Day 2 in Budapest is over and I’m going to keep in short and sweet (maybe) because we were out for a solid 12 hours today and I am EXHAUSTED! The good thing about Budapest is most stuff is pretty close together so you can walk between places. The bad thing is its very easy to get lost and the bus stops are nearly impossible to find!
We started off by doing half the route on the hop on hop of bus. These buses can normally be relied on to be an accessible mode of transport and normally give a disability discount. Neither is true in Budapest! The bus also only runs from 10-2 in the winter so it’s not hugely useful, but still good for seeing the city and finding out a bit as you go.
When we got off the bus we went to the Great Synagogue where we had a short guided tour of the building (I got in free and the whole place was accessible minus one step which was no problem) on the sight there’s also a holocaust memorial in the shape of a weeping willow, and a Raoul Wallenberg memorial. The whole place was fascinating and beautiful and I particularly enjoyed seeing how the Synagogue took influences both from a Catholic Church and moorish designs. The lady giving the tour to just us was extremely engaging and although the museum attached wasn’t particularly interesting the Synagogue and memorials, plus a mass grave of 3000 mainly unnamed Jews who died in the ghetto during the Holocaust were incredible.
After that we walked to the great Market Hall. Downstairs is full of delicious cakes, fresh vegetables and meat, whilst upstairs sells an assortment of Budapest tat to waste money on and take home. We couldn’t find a lift so were just getting prepared to do the (pretty huge) escalator when a lady came up to us to lead us to the lift in the other corner. The market was a nice calm experience compared to the last market I visited (morocco) and no one ever pushed us to purchase anything. Consequently we’ve all come home with loads of Budapest crap!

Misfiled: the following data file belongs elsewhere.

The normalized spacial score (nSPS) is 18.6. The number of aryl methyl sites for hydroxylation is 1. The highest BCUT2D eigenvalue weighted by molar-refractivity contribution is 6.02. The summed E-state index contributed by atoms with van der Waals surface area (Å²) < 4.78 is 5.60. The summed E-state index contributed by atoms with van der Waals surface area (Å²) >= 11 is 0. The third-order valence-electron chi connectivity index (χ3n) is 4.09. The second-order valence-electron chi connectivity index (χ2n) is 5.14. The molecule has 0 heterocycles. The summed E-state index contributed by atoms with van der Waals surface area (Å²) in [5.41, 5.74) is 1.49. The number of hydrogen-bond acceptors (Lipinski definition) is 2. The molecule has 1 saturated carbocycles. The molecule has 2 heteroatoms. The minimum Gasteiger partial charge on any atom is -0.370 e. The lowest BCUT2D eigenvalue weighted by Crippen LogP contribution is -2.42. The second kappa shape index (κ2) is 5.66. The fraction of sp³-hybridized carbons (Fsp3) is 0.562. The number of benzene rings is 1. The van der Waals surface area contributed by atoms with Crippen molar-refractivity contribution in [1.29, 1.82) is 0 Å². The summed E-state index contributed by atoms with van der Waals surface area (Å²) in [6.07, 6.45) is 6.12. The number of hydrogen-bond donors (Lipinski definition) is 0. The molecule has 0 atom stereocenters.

We then wandered down Vaci Utca which is one of the main shopping/tourist streets to try and find some food (which we didn’t manage until 3pm) but at that time of day at that end it’s not really that interesting and there’s a 3x mark up on all the food.
We then got insanely lost trying to find a bus stop to get home and I got pretty close to a melt down, we decided there probably wasn’t time to go back to the flat before we went for the boat tour included with the bus ticket so we went to the other end of Vaci Utca which was more lovely and plyed me with cake, amazing hot chocolate and morphine. We then went to an ice bar where you dress up like penguins due to Katy’s massive obsession with penguins. When I say ice bar that really over sells the place. Imagine a fridge. Now imagine that fridge with a few penguin shaped blocks of ice. Now imagine that with some sugary non alcoholic cocktails (which they failed to mention when we payed to enter) to be fair it was absolutely hilarious – although I do mean hilariously shit.
Finally we went on the boat tour, where we saw all the beautiful buildings lit up in the dark.
When we got off the boat we tried to find the bus to get home, which resulted in a 15 minute tour around the most inaccessible streets of Pest. Health and safety doesn’t seem high on the list here so we had to cross a trench on wooden planks and wheel down the road where a bus driver beeped us. Finally I plucked up the courage to ask a couple at the bus stop where the bus in the other direction went from only to find out that bus 15 only goes in one direction. Which. Is. Ridiculous. Anyway, the couple we asked told us the best thing would be to walk and then offered to walk us back to our apartment. I can’t believe that they were so kind to do that as I’m not sure that was near where they were going, but when we were on our last legs (wheels) being able to get home in 10 minutes without having to stop at every street corner to check the map and still getting lost was hugely appreciated. Thank you Zoly and Orsi!
The biggest thing I’ve learnt today is that Hungarians are absolutely lovely, everyone has been extremely helpful but without being over the top, annoying, obtrusive or presumptuous. The country has fairly good accessibility on the streets but most shops have a large step up to them. The exception to this is most major intersections which have underground crossings. Public transport is probably about 50% accessible but people will help you on and off the ones that aren’t, including the bus drivers.
Ok so that wasn’t short at all, there’s just so much to say about this great city!